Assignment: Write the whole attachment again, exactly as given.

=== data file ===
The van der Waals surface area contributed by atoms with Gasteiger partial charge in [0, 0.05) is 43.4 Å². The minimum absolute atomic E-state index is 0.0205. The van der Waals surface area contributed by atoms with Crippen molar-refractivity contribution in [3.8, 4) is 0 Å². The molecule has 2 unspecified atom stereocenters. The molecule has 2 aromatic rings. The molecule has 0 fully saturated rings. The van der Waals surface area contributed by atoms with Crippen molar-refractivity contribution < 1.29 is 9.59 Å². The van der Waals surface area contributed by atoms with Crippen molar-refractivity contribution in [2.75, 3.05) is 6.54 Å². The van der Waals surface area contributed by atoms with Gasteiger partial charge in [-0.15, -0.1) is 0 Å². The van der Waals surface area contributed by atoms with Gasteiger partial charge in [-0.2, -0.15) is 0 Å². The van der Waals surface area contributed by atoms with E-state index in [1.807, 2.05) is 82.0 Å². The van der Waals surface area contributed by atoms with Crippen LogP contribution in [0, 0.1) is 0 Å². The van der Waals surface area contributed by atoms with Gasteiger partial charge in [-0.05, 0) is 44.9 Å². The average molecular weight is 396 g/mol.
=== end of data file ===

The van der Waals surface area contributed by atoms with Gasteiger partial charge in [0, 0.05) is 43.4 Å². The minimum absolute atomic E-state index is 0.0205. The van der Waals surface area contributed by atoms with Crippen molar-refractivity contribution in [3.8, 4) is 0 Å². The molecule has 2 unspecified atom stereocenters. The molecule has 2 aromatic rings. The molecule has 0 fully saturated rings. The van der Waals surface area contributed by atoms with Crippen molar-refractivity contribution < 1.29 is 9.59 Å². The van der Waals surface area contributed by atoms with Crippen molar-refractivity contribution in [2.75, 3.05) is 6.54 Å². The van der Waals surface area contributed by atoms with Gasteiger partial charge in [-0.15, -0.1) is 0 Å². The van der Waals surface area contributed by atoms with Gasteiger partial charge in [-0.2, -0.15) is 0 Å². The van der Waals surface area contributed by atoms with E-state index in [1.807, 2.05) is 82.0 Å². The van der Waals surface area contributed by atoms with Crippen LogP contribution in [0, 0.1) is 0 Å². The van der Waals surface area contributed by atoms with Gasteiger partial charge in [-0.05, 0) is 44.9 Å². The average molecular weight is 396 g/mol.